Dominic Cummings’ critique of Whitehall is correct in many areas, but Catherine Haddon says that building up a new team in 10 Downing Street is far easier than achieving lasting and much-needed reform of the civil service.
With his blogpost recruitment drive, the PM’s adviser Dominic Cummings is attempting to build a very different No.10. He doesn’t seem bothered by where they sit or, indeed, who is nominally in charge. And perhaps this doesn’t matter. If relations work and if the PM is fully behind him, Cummings might avoid the usual infighting of units with overlapping remits or turf wars over who has the PM’s ear.
But what this means for civil service reform is harder to gauge. Cummings’ latest blog is being treated as part of a wider approach to civil service reform, with an article by Rachel Wolf – co-author of the Conservatives’ manifesto – exploring the government’s ambition to make ‘seismic’ changes to the make-up of the civil service staff and training more broadly. To do that needs a plan, someone to execute it, winning over both civil service and Cabinet and keeping the PM on board.
A plan for civil service reform requires more than a blogpost. Any changes to recruitment, pay, training and performance management will involve a combination of the Cabinet Office, Civil Service Commission, Treasury, and departments. It may mean getting into battle with civil service unions. The civil service is not a monolith, and the government will meet varying levels of resistance. It will help if it looks for allies amongst officials. Cummings seems to show he knows this by praising many of the civil servants he has worked with.
But elsewhere the tone of discussion about civil service reform seems designed to antagonise. This will please many people with long-standing frustrations about the civil service. But missteps on language can undermine good reforms. In 1968 reforms proposed by the Fulton Committee talked about many of the same issues on the agenda now – reducing generalists, decreasing turnover and better recruitment and promotion of specialists. They had good support from the PM. But the report’s depiction of the civil service as ‘amateurs’ made it harder to sell the reforms.
Reforms also need a ministerial lead. From 2010, attempted reforms were driven by the then minister for the Cabinet Office, Francis Maude. The changes may not have lived up to Maude’s hopes, but he got more traction as the machine realised he wasn’t going anywhere, had his own political clout and had the backing of the PM. If Michael Gove retains his Cabinet Office role and took the lead on this agenda then that would send an impressive signal. If it falls to a more junior minister, they could be easily side-lined.
Making changes that affect how departments recruit and how they manage their own staff also means secretaries of state being supportive – or at least not determinedly opposed. Recruitment is not just a matter for the centre – departments have a fair degree of flexibility about who they want to bring in and what jobs to fill. Civil service training is currently a mix of centralised core skills and individually commissioned training programmes in every department. The reforms could quickly fall foul of the age-old debate about how far the civil service should or can be centralised. That itself can easily become a proxy for a battle between ministers and the PM.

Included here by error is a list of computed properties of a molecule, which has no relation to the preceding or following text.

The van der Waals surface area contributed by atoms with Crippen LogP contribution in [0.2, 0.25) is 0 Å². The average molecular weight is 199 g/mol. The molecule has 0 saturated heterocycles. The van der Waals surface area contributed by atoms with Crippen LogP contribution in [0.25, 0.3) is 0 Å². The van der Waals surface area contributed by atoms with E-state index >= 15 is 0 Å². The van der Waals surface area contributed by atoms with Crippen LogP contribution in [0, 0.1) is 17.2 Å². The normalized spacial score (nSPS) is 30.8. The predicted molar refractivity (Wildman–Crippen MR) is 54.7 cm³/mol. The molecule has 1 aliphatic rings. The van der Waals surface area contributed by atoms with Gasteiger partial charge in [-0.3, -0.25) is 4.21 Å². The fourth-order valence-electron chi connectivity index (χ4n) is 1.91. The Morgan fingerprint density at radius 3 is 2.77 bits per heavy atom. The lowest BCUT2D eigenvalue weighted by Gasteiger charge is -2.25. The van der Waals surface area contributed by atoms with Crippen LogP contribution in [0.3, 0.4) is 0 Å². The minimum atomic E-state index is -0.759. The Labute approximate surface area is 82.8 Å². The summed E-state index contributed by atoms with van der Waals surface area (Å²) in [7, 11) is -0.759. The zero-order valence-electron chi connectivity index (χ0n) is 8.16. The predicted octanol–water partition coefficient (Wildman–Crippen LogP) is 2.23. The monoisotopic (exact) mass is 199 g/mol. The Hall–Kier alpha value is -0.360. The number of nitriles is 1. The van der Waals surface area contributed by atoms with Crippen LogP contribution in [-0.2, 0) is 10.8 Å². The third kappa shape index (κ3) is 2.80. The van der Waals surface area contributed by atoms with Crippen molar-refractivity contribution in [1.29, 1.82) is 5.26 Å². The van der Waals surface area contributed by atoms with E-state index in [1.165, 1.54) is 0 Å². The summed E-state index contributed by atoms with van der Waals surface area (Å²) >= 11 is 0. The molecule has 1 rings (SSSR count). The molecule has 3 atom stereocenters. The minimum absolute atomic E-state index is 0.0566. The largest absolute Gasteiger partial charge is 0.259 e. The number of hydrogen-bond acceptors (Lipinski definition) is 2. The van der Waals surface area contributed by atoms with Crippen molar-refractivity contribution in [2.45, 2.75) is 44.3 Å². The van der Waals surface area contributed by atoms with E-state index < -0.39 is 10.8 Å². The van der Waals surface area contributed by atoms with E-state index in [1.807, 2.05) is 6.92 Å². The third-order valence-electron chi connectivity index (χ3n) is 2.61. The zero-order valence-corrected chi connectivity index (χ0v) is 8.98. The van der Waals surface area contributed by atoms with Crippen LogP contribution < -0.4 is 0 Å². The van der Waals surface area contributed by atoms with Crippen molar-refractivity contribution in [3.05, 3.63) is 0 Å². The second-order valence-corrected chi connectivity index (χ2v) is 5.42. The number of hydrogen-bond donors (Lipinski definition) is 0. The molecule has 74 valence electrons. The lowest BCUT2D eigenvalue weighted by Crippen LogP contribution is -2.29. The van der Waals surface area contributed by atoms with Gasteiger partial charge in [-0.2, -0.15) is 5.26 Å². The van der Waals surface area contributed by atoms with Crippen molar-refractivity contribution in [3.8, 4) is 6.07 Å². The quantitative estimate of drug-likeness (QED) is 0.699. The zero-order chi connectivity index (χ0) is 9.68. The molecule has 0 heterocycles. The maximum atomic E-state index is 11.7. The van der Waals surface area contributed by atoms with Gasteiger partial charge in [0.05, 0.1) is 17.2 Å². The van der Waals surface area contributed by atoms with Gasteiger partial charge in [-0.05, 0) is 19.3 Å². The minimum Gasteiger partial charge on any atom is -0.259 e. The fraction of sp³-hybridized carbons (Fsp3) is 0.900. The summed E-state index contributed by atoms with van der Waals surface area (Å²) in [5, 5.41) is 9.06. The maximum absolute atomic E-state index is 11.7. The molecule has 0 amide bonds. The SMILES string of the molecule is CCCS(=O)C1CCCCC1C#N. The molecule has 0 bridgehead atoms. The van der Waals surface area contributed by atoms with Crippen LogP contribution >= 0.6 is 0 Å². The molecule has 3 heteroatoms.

The onus is currently with the PM. With a major reshuffle looming next month, ministers will be focused on whether or not they are keeping their jobs. But while they may be cowed for now, after that reshuffle they may turn back to building their own departmental powerbases. As such, departments, especially those shaped and led by influential secretaries of state, will respond in different ways to plans for reform. However far Cummings's writ runs in the centre, he could find it hard to ensure all ministers stay on board if the PM is not using his own political capital to drive change.
If Boris Johnson sees reform of Whitehall as the means to deliver his agenda then he will embrace the plans. PMs can often be enthusiastic for reform when they trust the person in charge of delivering it, and when they lead a government from a position of strength.
But any civil service reform also needs to consider what happens when the PM‘s energies are dragged in other directions. Fire-fighting a political crisis at home or being drawn into major world events will inevitably bump civil service reform out of the grid. Cummings wants a new approach to communication that isn’t trying to ‘control the narrative’, but it is hard for any PM to resist being dragged into ‘events’. At some point the PM will need to choose whether to push ahead with civil service reform when it clashes with his other priorities.
As Wolf argued, ‘in five years [the government] won’t be judged on the way the Civil Service is designed but on whether it has delivered on its promises’. Getting the best out of the civil service is crucial to delivering those policies, but grand plans for civil service reform take time to deliver results, and can quickly be knocked off course. Dominic Cummings’ job advert only scratches the surface of the challenges involved.